Desire and the state are rivetingly perverse in ‘Decision To Leave’


Courtesy Variance FIlms | FLC Press

Alexandra Adelina Nita, Graphics Editor

In “Decision To Leave,” South Korean writer-director Park Chan-wook moves away from the burning intensity of his former films. Instead he chooses to depict the smoldering desire sparked between police detective Hae-joon and murder suspect Seo-rae as he investigates her husband’s climbing death.

Park gained critical acclaim for his R-rated reflections on violence and eroticism with “Oldboy” and “The Handmaiden.”  Park and his frequent collaborator Jeong Seo-Gyeong’s script is tasked with providing fertile opportunities for their actors to build a chemistry that goes beyond the words its carefully guarded protagonists cannot bring themselves to say.

Park Hae-il plays Hae-joon, whose reticence is that of a mild-mannered man whose sense of honor is tied up in his obsessive hunt for killers — an entire wall of his apartment is devoted to crime-scene photos of their victims in a disturbing memorial.

It’s an endless, thankless quest that keeps him in cosmopolitan Busan while his witty, blameless, if a little underdeveloped, wife Juang-an, portrayed by Lee Jung-hyun, remains in quiet, melancholically-foggy Ipo and sees him on weekends.

The air of almost self-destructive inscrutability Seo-rae, played by Tang Wei, projects in the face of suspicion that attracts Hae-joon at first sight— she remains in sharp focus as everything around her blursbelies her own vulnerability.

She constantly navigates forces beyond her control as a Chinese immigrant grappling with a language barrier under the unblinking eye of the legal system, and a home care aide accustomed to the fantasies projected onto the providers of feminine-coded labor.

In less deft hands, the film’s narrative might have spent an outsized amount of time attempting to neatly link the abnormalities of its protagonists with a single, easily-explainable cause in their lives, succumbing to the flattening potential some trauma plots have.

Instead, although Seo-rae’s backstory is fleshed out with flashbacks, the script rises to the more interesting challenge of building a wordless intimacy between the two in the present through the way Hae-joon’s investigation draws them both deeper into the mechanisms of state surveillance.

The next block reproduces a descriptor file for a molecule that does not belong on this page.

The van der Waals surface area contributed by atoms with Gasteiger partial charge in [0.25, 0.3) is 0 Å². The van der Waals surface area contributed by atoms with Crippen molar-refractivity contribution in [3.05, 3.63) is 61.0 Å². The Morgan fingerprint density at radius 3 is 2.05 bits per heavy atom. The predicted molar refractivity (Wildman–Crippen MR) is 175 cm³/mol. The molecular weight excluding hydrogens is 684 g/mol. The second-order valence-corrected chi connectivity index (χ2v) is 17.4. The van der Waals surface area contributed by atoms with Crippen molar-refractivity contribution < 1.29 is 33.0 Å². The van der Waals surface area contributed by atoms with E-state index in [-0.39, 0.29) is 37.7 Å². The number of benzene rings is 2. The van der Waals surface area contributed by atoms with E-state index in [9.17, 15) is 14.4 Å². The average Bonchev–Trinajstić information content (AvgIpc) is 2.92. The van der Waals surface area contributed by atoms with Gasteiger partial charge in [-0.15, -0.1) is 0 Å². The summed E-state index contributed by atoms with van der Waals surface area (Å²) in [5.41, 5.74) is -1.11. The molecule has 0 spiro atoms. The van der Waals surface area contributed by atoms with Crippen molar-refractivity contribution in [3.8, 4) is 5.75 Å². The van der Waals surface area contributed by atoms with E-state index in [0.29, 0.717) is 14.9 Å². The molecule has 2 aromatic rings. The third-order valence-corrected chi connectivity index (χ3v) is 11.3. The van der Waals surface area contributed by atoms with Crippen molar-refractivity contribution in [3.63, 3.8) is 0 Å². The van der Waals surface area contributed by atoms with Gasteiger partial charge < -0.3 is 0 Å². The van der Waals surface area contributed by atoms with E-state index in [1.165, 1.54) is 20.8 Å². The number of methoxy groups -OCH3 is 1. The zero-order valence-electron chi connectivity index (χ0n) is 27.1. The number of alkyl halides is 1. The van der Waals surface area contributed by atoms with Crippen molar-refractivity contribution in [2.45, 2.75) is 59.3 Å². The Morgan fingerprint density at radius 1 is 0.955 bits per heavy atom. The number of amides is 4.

Seo-rae exists first as an idea — a collection of immigration papers, hospital records and employment information assembled at a precinct, a reflection in interrogation room mirrors. She becomes real to Hae-joon on his stakeouts as he watches her life through binoculars. Reality and fantasy blur in sequences where he imagines himself within breathing distance.

But just as Seo-rae is too complex and contradictory to be simply another femme fatale— even her home’s wallpaper isn’t just one thing, its overlapping blue triangles creating an optical illusion of either mountains or wavesshe isn’t solely defined by passive victimhood. She watches too.

She locks eyes with Hae-joon in the police station as they indulge in the sensual domesticity of an expensive sushi lunch. She cheerfully greets him when he blows his cover on a stakeout in front of her home by falling asleep in his car, his insomnia temporarily cured by her distant presence. She assembles a make-shift language of translatable voice recordings and texts to give a version of herself to him.

The violation that characterizes the state’s coldly voyeuristic gaze, the way it treats those it deems guilty until innocent, is emphasized through its contrast with the shockingly real desire Hae-il and Tang play as barely-repressed.

There’s an untenable tension between Hae-joon’s intimacy with Seo-rae and his loyalty to his role as a police detective in a surveillance state built by ordinary, everyday people that enmeshes him with death — renders him more dead than alive — and can only can only dole out the punishments it arbitrarily deems just rather than prevent harm or offer salvation.

That tension is underscored by the calculated anxiety of cinematographer Kim Ji-yong’s camerawork. It’s flush with shots both uncomfortably long and startlingly short, vertigo-inducing scenes on mountaintops, pans over vast and isolating landscapes and angles more unnerving than any funhouse mirror.

When it finally erupts in the second, much faster-paced half of the film, which clocks in at over two hours long, even missing a few of its rapid-fire twists and turns wouldn’t make it any less darkly thrilling.

There’s a reason “Decision To Leave” won Park Best Director at its May debut at the 2022 Cannes Film Festival. It’s impossible to look away from a work where a jump cut to a corpse’s perspective of the blow flies crawling over its eyes isn’t nearly as perverse as a long yearned for kiss.